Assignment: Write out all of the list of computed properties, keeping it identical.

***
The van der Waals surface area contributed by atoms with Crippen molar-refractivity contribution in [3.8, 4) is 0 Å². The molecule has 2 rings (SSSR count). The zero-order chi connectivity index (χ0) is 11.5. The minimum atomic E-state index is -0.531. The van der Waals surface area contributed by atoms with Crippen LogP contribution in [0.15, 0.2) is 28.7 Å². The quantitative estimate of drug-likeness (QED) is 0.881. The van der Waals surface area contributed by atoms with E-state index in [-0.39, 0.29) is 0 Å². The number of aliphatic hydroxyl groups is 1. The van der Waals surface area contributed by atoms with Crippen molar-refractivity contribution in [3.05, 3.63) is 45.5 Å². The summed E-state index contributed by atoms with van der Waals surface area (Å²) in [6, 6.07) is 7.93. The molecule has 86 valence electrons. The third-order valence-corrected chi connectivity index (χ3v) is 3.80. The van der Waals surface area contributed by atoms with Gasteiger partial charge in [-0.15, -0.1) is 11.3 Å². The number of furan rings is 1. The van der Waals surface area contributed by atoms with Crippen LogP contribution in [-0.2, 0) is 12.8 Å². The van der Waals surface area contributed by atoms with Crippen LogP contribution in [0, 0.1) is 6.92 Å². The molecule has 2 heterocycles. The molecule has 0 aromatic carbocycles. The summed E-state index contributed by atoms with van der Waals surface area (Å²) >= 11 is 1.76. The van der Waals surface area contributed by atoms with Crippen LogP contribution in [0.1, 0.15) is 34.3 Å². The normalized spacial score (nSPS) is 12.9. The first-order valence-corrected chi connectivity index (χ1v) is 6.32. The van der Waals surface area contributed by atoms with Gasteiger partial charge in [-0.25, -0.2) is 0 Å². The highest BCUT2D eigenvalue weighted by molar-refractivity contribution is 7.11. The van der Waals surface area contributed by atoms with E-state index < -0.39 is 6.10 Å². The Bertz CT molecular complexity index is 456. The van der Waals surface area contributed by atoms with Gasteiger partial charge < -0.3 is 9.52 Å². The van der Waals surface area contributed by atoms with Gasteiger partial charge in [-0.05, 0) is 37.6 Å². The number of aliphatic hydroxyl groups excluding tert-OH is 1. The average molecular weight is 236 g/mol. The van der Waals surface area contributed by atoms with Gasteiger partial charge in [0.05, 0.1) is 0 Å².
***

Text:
The van der Waals surface area contributed by atoms with Crippen molar-refractivity contribution in [3.8, 4) is 0 Å². The molecule has 2 rings (SSSR count). The zero-order chi connectivity index (χ0) is 11.5. The minimum atomic E-state index is -0.531. The van der Waals surface area contributed by atoms with Crippen LogP contribution in [0.15, 0.2) is 28.7 Å². The quantitative estimate of drug-likeness (QED) is 0.881. The van der Waals surface area contributed by atoms with E-state index in [-0.39, 0.29) is 0 Å². The number of aliphatic hydroxyl groups is 1. The van der Waals surface area contributed by atoms with Crippen molar-refractivity contribution in [3.05, 3.63) is 45.5 Å². The summed E-state index contributed by atoms with van der Waals surface area (Å²) in [6, 6.07) is 7.93. The molecule has 86 valence electrons. The third-order valence-corrected chi connectivity index (χ3v) is 3.80. The van der Waals surface area contributed by atoms with Gasteiger partial charge in [-0.15, -0.1) is 11.3 Å². The number of furan rings is 1. The van der Waals surface area contributed by atoms with Crippen LogP contribution in [-0.2, 0) is 12.8 Å². The van der Waals surface area contributed by atoms with Crippen LogP contribution in [0, 0.1) is 6.92 Å². The molecule has 2 heterocycles. The molecule has 0 aromatic carbocycles. The summed E-state index contributed by atoms with van der Waals surface area (Å²) >= 11 is 1.76. The van der Waals surface area contributed by atoms with Crippen LogP contribution in [0.1, 0.15) is 34.3 Å². The normalized spacial score (nSPS) is 12.9. The first-order valence-corrected chi connectivity index (χ1v) is 6.32. The van der Waals surface area contributed by atoms with Gasteiger partial charge in [-0.25, -0.2) is 0 Å². The highest BCUT2D eigenvalue weighted by molar-refractivity contribution is 7.11. The van der Waals surface area contributed by atoms with E-state index < -0.39 is 6.10 Å². The Bertz CT molecular complexity index is 456. The van der Waals surface area contributed by atoms with Gasteiger partial charge < -0.3 is 9.52 Å². The van der Waals surface area contributed by atoms with Gasteiger partial charge in [-0.05, 0) is 37.6 Å². The number of aliphatic hydroxyl groups excluding tert-OH is 1. The average molecular weight is 236 g/mol. The van der Waals surface area contributed by atoms with Gasteiger partial charge in [0.05, 0.1) is 0 Å².